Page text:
I got quite a bit of video of the Rufous Hummingbirds. Except for the first one I saw (shown in the first video above), the rest of them seem to be either females or immature males. I only saw one with the full-color gorget of an adult male. Some of these guys were so little that I could only see the top of their heads above the feeder. A couple of the days it was very windy outside, so the little hummers were having a time staying in one place to feed. I don’t see how they managed to fly at all with the wind whipping around at 18-20 mph. (video below)

The peak of the hummer activity was on Friday, April 30th. I had fewer sightings of them on May 01, and each day after that it decreased. I only saw one very briefly at the feeder on Monday, none on Tuesday, and so far today I haven’t seen any. I am thinking that they have all migrated to their breeding areas and so we won’t be seeing them until the babies are fledged. Typically I never saw hummers until July, but that may be because I didn’t have a feeder out in a good spot. I am hoping that I see them before July, but we will just have to wait and see.


Our weekly picture of the lilac bush has come to an end now. Linda took the picture below on the right on Saturday, when the blooms were at their peak. It’s the same branch that I’ve been photographing all along, but from a different angle. I took a picture today and the blooms are definitely starting to fade a little bit. But they have all been beautiful!

The lilac flowers at their peak on Saturday (right) and today (left)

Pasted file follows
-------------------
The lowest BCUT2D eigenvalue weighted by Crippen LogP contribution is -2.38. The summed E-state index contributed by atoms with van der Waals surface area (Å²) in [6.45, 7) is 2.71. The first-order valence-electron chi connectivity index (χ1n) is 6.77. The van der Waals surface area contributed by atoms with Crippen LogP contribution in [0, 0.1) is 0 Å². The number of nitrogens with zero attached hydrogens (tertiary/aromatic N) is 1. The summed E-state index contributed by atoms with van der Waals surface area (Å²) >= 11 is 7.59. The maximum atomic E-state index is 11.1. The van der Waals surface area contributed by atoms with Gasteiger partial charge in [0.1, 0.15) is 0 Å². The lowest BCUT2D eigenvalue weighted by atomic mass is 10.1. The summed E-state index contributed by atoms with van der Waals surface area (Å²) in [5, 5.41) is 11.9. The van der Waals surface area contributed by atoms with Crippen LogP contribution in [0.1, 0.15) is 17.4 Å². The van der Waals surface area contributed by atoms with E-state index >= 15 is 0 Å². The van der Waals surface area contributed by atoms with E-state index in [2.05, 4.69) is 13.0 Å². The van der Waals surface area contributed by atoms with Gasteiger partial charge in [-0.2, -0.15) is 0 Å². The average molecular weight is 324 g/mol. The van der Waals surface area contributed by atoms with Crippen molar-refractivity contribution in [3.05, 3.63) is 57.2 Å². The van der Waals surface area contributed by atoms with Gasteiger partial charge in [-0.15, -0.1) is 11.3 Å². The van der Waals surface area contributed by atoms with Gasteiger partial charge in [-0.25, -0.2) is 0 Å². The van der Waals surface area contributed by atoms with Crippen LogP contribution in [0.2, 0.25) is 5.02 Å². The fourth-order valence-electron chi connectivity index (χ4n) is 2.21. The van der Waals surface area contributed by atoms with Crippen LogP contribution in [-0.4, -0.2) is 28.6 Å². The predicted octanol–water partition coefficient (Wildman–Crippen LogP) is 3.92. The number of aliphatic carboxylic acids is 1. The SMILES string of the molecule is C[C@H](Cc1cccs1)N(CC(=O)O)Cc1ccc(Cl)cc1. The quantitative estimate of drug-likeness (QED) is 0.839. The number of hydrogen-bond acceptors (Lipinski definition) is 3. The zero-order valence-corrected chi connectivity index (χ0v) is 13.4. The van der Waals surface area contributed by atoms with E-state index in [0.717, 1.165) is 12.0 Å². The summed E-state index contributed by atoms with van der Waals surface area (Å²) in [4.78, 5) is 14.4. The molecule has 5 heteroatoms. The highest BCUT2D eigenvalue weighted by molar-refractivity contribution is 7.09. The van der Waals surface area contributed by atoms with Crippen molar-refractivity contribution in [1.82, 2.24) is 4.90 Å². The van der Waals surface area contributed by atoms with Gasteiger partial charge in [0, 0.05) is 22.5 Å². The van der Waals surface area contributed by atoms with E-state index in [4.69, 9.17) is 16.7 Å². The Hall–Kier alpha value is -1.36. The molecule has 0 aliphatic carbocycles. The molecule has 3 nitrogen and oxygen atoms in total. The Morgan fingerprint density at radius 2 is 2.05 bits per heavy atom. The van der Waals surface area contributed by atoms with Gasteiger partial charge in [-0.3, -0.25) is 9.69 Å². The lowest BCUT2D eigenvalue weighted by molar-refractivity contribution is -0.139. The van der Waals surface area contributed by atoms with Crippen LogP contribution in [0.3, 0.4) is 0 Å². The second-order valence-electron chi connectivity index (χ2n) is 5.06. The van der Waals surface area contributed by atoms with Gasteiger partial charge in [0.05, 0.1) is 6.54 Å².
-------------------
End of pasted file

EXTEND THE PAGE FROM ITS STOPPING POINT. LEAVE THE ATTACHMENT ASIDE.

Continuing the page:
Mike, one of our friends back in North Carolina, sends me a picture of my mother’s peonies each year. Mike is taking care of them now. When we sold my parents’ house Mike asked if he could have my mother’s peony plant, and of course I agreed. So he dug it up and moved it to his house on Walnut Street. When he and Scott moved from there to out in the country, he dug it up again and moved it to their new house. I am sure my mother would be so proud of how well he has taken care of her peonies. It was a hot day when he took these pictures so they are a bit drooped, but I still think they are gorgeous!

My mother’s peonies


Summer Girl usually gets on one of our laps in the morning while we are having coffee. But some mornings she just likes to chill out on the floor.

Join me every Wednesday (barring any unforeseen circumstances) for more from the Southerner in the Northwest.

Published by Peg

In 2007, my partner and I decided to pull up stakes from North Carolina, where I had lived all my life, and move to the Pacific Northwest to be closer to her family. When I retired, I decided to write a blog because I had always wanted to be a writer, but somehow never found the time for it while I was working. I figured that writing a blog would give me the chance to share my thoughts with others, and also combine my interest in writing and photography in one place.